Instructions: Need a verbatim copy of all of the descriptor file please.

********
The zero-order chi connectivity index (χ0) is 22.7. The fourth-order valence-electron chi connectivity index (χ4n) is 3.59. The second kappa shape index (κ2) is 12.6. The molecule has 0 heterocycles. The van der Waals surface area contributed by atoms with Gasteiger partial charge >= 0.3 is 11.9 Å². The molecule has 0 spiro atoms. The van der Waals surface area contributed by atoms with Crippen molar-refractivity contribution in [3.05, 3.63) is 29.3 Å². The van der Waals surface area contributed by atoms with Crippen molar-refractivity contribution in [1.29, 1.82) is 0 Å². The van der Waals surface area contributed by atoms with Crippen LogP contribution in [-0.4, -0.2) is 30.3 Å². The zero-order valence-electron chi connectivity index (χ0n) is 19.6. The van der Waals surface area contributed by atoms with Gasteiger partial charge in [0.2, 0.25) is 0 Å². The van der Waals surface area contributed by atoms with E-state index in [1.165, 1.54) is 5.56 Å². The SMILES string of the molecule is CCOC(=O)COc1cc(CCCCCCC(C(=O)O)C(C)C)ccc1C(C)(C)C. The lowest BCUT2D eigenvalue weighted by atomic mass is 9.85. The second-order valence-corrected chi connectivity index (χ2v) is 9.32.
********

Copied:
The zero-order chi connectivity index (χ0) is 22.7. The fourth-order valence-electron chi connectivity index (χ4n) is 3.59. The second kappa shape index (κ2) is 12.6. The molecule has 0 heterocycles. The van der Waals surface area contributed by atoms with Gasteiger partial charge >= 0.3 is 11.9 Å². The molecule has 0 spiro atoms. The van der Waals surface area contributed by atoms with Crippen molar-refractivity contribution in [3.05, 3.63) is 29.3 Å². The van der Waals surface area contributed by atoms with Crippen molar-refractivity contribution in [1.29, 1.82) is 0 Å². The van der Waals surface area contributed by atoms with Crippen LogP contribution in [-0.4, -0.2) is 30.3 Å². The zero-order valence-electron chi connectivity index (χ0n) is 19.6. The van der Waals surface area contributed by atoms with Gasteiger partial charge in [0.2, 0.25) is 0 Å². The van der Waals surface area contributed by atoms with E-state index in [1.165, 1.54) is 5.56 Å². The SMILES string of the molecule is CCOC(=O)COc1cc(CCCCCCC(C(=O)O)C(C)C)ccc1C(C)(C)C. The lowest BCUT2D eigenvalue weighted by atomic mass is 9.85. The second-order valence-corrected chi connectivity index (χ2v) is 9.32.